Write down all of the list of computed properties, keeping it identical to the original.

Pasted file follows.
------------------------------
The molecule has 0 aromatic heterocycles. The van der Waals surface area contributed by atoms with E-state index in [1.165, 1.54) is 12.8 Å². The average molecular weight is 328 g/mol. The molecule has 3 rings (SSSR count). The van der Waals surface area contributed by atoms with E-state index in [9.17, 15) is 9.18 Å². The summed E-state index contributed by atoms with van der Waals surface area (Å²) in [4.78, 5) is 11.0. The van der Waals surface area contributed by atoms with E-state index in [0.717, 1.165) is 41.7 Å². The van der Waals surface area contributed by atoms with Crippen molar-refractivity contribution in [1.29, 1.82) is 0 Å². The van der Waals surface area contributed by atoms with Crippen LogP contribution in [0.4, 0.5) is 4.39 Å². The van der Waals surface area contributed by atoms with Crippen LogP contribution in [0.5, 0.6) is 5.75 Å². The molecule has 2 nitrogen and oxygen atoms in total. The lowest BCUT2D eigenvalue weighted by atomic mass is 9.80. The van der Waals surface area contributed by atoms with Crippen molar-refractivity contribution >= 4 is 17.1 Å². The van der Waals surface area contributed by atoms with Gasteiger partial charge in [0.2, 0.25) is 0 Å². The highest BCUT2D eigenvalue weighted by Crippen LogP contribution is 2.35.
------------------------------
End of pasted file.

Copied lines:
The molecule has 0 aromatic heterocycles. The van der Waals surface area contributed by atoms with E-state index in [1.165, 1.54) is 12.8 Å². The average molecular weight is 328 g/mol. The molecule has 3 rings (SSSR count). The van der Waals surface area contributed by atoms with E-state index in [9.17, 15) is 9.18 Å². The summed E-state index contributed by atoms with van der Waals surface area (Å²) in [4.78, 5) is 11.0. The van der Waals surface area contributed by atoms with E-state index in [0.717, 1.165) is 41.7 Å². The van der Waals surface area contributed by atoms with Crippen molar-refractivity contribution in [1.29, 1.82) is 0 Å². The van der Waals surface area contributed by atoms with Crippen LogP contribution in [0.4, 0.5) is 4.39 Å². The van der Waals surface area contributed by atoms with Crippen LogP contribution in [0.5, 0.6) is 5.75 Å². The molecule has 2 nitrogen and oxygen atoms in total. The lowest BCUT2D eigenvalue weighted by atomic mass is 9.80. The van der Waals surface area contributed by atoms with Crippen molar-refractivity contribution >= 4 is 17.1 Å². The van der Waals surface area contributed by atoms with Gasteiger partial charge in [0.2, 0.25) is 0 Å². The highest BCUT2D eigenvalue weighted by Crippen LogP contribution is 2.35.